Using sprint swimming performance to predict upstream passage of the endangered Macquarie perch in a highly regulated river
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Barriers to migration are a major threat to freshwater fish populations. A novel measurement of swimming speed performance and an analytical model were used to calculate the probability that endangered Macquarie perch, Macquaria australasica Cuvier, can swim through instream structures. Over the range of river discharges (2.7-166 ML day)1) and temperatures (10-22 C) examined, M. australasica could successfully pass through a rock-ramp fishway and nearby natural riffles under most river discharges, whilst pipe culverts were passable only to large individuals (>17.7 cm total length) under a high river discharge. Cold water temperatures (below 16 C) significantly reduced the likelihood of passage in each case. It was concluded that both the volume and thermal characteristics of environmental flow releases should be considered when assessing and remediating potential instream barriers to fish passage in regulated river systems.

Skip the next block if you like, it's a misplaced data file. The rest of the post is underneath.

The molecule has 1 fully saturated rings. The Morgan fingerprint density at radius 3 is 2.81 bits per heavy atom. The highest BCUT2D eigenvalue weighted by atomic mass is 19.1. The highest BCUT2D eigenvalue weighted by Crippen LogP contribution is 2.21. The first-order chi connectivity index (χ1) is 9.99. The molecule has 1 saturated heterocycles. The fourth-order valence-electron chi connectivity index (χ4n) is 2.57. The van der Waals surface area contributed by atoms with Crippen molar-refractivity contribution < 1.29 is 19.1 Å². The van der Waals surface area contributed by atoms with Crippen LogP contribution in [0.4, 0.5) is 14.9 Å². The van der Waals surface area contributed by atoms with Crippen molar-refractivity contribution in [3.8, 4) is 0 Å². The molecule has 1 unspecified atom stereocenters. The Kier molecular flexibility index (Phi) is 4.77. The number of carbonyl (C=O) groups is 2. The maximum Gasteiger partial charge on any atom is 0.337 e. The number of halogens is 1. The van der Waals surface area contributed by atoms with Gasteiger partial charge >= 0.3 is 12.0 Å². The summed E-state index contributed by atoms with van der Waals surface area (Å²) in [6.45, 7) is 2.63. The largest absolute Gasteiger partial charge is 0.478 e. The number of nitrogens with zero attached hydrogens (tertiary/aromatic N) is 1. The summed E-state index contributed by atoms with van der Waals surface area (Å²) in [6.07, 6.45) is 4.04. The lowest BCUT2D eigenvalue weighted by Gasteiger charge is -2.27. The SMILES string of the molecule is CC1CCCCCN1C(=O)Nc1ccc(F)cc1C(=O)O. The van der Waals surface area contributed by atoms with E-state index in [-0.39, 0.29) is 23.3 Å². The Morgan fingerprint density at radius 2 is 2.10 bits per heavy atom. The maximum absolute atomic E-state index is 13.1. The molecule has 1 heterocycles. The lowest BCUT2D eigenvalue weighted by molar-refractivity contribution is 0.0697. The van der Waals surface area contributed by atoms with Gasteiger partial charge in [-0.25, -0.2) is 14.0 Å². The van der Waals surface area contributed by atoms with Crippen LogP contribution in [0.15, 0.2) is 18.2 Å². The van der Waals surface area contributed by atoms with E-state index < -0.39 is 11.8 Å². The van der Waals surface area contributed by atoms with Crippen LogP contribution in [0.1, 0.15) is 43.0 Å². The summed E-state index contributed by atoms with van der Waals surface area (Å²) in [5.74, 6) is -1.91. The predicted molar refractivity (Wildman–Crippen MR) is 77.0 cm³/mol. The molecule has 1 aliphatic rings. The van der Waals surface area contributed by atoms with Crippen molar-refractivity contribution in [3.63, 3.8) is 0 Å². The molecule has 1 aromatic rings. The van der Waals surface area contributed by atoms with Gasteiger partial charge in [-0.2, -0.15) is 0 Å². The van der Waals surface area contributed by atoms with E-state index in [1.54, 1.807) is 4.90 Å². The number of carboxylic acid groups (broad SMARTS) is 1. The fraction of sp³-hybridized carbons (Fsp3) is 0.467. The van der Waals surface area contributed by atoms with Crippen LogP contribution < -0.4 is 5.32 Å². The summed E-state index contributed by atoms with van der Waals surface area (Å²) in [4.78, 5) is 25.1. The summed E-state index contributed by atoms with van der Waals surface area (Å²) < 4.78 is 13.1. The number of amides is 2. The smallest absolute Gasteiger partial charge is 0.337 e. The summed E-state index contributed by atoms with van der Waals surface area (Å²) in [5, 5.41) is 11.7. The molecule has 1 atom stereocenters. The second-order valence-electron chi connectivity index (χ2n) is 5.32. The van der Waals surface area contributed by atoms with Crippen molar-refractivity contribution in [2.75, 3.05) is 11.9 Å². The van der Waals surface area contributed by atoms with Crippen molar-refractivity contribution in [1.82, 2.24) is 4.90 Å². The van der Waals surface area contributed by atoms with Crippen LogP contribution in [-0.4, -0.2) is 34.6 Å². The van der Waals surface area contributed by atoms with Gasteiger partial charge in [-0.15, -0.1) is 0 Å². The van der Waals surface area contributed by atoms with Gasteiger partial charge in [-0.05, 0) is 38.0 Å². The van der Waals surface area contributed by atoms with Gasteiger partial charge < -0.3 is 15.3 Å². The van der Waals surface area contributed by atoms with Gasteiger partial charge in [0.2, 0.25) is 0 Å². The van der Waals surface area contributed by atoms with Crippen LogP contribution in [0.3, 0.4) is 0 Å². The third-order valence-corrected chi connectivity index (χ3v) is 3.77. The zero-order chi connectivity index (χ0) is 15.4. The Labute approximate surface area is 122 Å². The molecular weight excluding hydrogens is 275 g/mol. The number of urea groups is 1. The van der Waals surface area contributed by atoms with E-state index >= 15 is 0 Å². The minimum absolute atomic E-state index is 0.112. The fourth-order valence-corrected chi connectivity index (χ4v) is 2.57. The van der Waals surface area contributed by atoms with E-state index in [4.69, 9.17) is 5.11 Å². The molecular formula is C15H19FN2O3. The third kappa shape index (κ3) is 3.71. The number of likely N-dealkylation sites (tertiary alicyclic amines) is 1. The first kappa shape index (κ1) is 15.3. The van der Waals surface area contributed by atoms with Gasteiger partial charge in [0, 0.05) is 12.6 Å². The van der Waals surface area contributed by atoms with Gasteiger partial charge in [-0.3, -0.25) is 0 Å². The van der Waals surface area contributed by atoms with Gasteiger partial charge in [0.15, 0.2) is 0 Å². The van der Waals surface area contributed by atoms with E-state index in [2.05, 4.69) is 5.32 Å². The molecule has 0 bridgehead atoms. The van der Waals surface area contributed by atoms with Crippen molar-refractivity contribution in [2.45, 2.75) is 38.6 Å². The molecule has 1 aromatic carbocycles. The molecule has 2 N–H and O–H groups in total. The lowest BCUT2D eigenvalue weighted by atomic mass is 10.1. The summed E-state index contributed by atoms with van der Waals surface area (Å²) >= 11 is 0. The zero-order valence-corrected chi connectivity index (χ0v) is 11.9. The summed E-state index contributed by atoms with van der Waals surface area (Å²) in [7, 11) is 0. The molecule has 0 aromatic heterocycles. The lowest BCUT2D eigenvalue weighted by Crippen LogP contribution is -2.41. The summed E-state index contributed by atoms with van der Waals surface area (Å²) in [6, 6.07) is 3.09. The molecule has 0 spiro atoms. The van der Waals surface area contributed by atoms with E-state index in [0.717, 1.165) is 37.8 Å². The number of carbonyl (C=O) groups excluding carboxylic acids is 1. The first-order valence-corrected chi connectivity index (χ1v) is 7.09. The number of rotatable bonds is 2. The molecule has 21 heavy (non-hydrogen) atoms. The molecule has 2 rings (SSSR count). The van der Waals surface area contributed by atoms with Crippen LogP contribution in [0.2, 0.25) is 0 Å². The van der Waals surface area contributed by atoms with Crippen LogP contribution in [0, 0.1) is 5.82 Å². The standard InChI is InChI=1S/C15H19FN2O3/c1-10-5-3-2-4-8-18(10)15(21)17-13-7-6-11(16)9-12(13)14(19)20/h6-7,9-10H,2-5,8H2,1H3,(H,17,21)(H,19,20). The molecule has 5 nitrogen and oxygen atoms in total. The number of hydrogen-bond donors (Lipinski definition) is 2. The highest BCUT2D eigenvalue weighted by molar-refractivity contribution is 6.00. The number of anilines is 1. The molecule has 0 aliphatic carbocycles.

Fisheries Management and Ecology